Last week, we launched our new, state-of-the-art Ketchum Food Studio. It was an exhilarating moment to unveil our commitment to creating compelling food content and to serving it across digital and traditional platforms to reach the broad new array of audiences interested in food.
The event was a great — and delicious — success, with celebrity chef Gary Danko serving his famous buckwheat blinis with smoked salmon and caviar and Ketchum Food Studio chef David Shalleck treating our 100 guests to a sizzling cheese-topped asparagus gratin.
With that mouth-watering backdrop, I found myself reflecting on the evolution of food communications. We are at a major inflection point where technology dominates how consumers receive and evaluate information related to the food they consume, and opinions are shaped by many sources — from food influencers to visionary chefs, farmers, food scientists, nutritionists and even self-appointed consumer “experts.”
And consumers are hungry for information. From ingredients and sourcing to a company’s sustainability policies, they glean all they can from news articles, blogs and word-of-mouth. It’s an exciting time, with content coming faster than you can say “dessert.” With this avalanche of opinion on food matters, brands need creative and authoritative ways to break through the noise and effectively reach consumers.
Ketchum’s Global Food & Beverage Practice is one of the longest-standing food practices in the public relations industry, and our communications professionals have helped clients navigate trends and issues for more than 60 years. Over that time, the practice has constantly evolved to meet the changing parameters around the food dialogue:
- In 1972, Ketchum was the first agency to recognize the importance of basing consumer product and food benefit messaging on nutrition science, and made it a key part of the marketing mix.
- In 1979, Ketchum was the first large agency to make a commitment to food marketing with the opening of the Ketchum Kitchen and the formation of a food marketing division to serve the consumer, food service and retail channels.
- From there we engaged a Who’s Who of culinary luminaries in the food work we did – and still do – for our clients; from Julia Child and James Beard to Alice Waters and Gary Danko – these giants in the food world helped create recipes, flavor profiles, products and approaches to talking about, working with, and celebrating food.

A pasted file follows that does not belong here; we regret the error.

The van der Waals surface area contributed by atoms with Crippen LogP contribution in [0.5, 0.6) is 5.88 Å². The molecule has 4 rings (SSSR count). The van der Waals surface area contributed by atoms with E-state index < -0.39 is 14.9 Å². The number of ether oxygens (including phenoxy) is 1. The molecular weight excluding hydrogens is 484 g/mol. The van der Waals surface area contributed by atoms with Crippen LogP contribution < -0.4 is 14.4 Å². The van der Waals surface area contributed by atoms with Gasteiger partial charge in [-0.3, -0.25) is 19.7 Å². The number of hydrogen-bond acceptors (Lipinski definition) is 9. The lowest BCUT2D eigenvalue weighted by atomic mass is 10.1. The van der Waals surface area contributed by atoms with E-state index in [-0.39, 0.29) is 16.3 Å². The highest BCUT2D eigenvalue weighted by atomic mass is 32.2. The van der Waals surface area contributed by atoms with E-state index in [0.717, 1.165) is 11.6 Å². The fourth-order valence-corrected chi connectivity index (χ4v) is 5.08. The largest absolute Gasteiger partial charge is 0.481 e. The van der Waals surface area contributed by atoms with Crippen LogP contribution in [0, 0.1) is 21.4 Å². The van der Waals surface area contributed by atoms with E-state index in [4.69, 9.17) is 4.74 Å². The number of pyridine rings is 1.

- In 2008, recognizing the importance of nutrition science and regulation in food communications, Ketchum established the global nutrition training and certification program, which trains food communicators to have a baseline understanding of nutrition science and regulations, as well as how to use it in food marketing and communications.
- The Ketchum FOODive Culinary Immersion program was introduced in 2013. It’s an experiential food think tank that takes clients and their customers on a thought-provoking, off-the-grid culinary voyage designed to stimulate fresh R&D thinking. Designed to keep our food and beverage clients ahead of the competition, we customize each tour based on clients’ unique needs, whether it be product ideation or marketplace insights. Tours of various U.S. and global markets generally include a medley of restaurants, food trucks, retailers, C-stores and various secret “inspiration” zones.
- And, in April 2015 the new Ketchum Food Studio went live to create and deliver compelling food content through myriad social and digital channels.
The world of food communications is complex and multidimensional. Consumers of food and of food content are engaged in real-time conversations, and Ketchum’s Food Studio can deliver real-time digital storytelling that is rooted in culinary design and creativity (click to tweet); we can produce relevant, compelling and beautiful stories around the food prepared in our Food Studio and leverage our StoryWorks capabilities to help brands be part of the conversation. All while we still roll up our sleeves to measure ingredients, blend, mix, sauté and bake our way through the food industry.
I believe that as leaders in the food communications space, we have an obligation to evolve our own practice, to be nimble and stay on top of trends. I am proud of what we have accomplished to date, and of our commitment to continually evolve.